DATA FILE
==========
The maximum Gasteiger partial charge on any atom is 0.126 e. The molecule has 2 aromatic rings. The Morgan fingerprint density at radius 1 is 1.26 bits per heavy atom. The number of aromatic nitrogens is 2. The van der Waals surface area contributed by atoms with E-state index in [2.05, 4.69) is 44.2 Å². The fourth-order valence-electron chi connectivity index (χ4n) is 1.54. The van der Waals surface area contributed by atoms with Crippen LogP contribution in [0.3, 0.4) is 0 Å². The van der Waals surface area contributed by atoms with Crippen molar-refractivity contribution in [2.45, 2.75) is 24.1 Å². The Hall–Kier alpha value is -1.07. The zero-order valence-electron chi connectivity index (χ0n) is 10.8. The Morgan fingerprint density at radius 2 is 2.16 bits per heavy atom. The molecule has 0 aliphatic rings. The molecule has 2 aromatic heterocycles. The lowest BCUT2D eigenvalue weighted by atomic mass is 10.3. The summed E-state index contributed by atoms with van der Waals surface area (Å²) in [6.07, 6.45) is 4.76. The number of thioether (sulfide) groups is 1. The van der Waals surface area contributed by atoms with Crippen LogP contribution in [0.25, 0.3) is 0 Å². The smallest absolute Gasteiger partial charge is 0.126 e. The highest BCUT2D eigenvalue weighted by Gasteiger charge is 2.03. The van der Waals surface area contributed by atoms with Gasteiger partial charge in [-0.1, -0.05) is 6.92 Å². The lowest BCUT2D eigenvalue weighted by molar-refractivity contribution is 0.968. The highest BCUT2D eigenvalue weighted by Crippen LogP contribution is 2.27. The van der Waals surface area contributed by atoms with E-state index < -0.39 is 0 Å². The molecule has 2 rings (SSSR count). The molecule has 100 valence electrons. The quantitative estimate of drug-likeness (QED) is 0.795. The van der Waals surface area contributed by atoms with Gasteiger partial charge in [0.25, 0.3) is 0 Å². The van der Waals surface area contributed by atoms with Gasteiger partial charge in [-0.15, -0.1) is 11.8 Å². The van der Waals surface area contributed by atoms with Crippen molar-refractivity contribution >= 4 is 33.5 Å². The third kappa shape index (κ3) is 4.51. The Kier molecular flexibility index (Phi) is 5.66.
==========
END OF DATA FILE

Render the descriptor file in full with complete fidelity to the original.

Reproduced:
The maximum Gasteiger partial charge on any atom is 0.126 e. The molecule has 2 aromatic rings. The Morgan fingerprint density at radius 1 is 1.26 bits per heavy atom. The number of aromatic nitrogens is 2. The van der Waals surface area contributed by atoms with E-state index in [2.05, 4.69) is 44.2 Å². The fourth-order valence-electron chi connectivity index (χ4n) is 1.54. The van der Waals surface area contributed by atoms with Crippen LogP contribution in [0.3, 0.4) is 0 Å². The van der Waals surface area contributed by atoms with Crippen molar-refractivity contribution in [2.45, 2.75) is 24.1 Å². The Hall–Kier alpha value is -1.07. The zero-order valence-electron chi connectivity index (χ0n) is 10.8. The Morgan fingerprint density at radius 2 is 2.16 bits per heavy atom. The molecule has 0 aliphatic rings. The molecule has 2 aromatic heterocycles. The lowest BCUT2D eigenvalue weighted by atomic mass is 10.3. The summed E-state index contributed by atoms with van der Waals surface area (Å²) in [6.07, 6.45) is 4.76. The number of thioether (sulfide) groups is 1. The van der Waals surface area contributed by atoms with Crippen LogP contribution in [0.25, 0.3) is 0 Å². The smallest absolute Gasteiger partial charge is 0.126 e. The highest BCUT2D eigenvalue weighted by Gasteiger charge is 2.03. The van der Waals surface area contributed by atoms with Gasteiger partial charge in [-0.1, -0.05) is 6.92 Å². The lowest BCUT2D eigenvalue weighted by molar-refractivity contribution is 0.968. The highest BCUT2D eigenvalue weighted by Crippen LogP contribution is 2.27. The van der Waals surface area contributed by atoms with E-state index < -0.39 is 0 Å². The molecule has 2 rings (SSSR count). The molecule has 100 valence electrons. The quantitative estimate of drug-likeness (QED) is 0.795. The van der Waals surface area contributed by atoms with Gasteiger partial charge in [0.25, 0.3) is 0 Å². The van der Waals surface area contributed by atoms with Gasteiger partial charge in [-0.15, -0.1) is 11.8 Å². The van der Waals surface area contributed by atoms with Crippen molar-refractivity contribution >= 4 is 33.5 Å². The third kappa shape index (κ3) is 4.51. The Kier molecular flexibility index (Phi) is 5.66.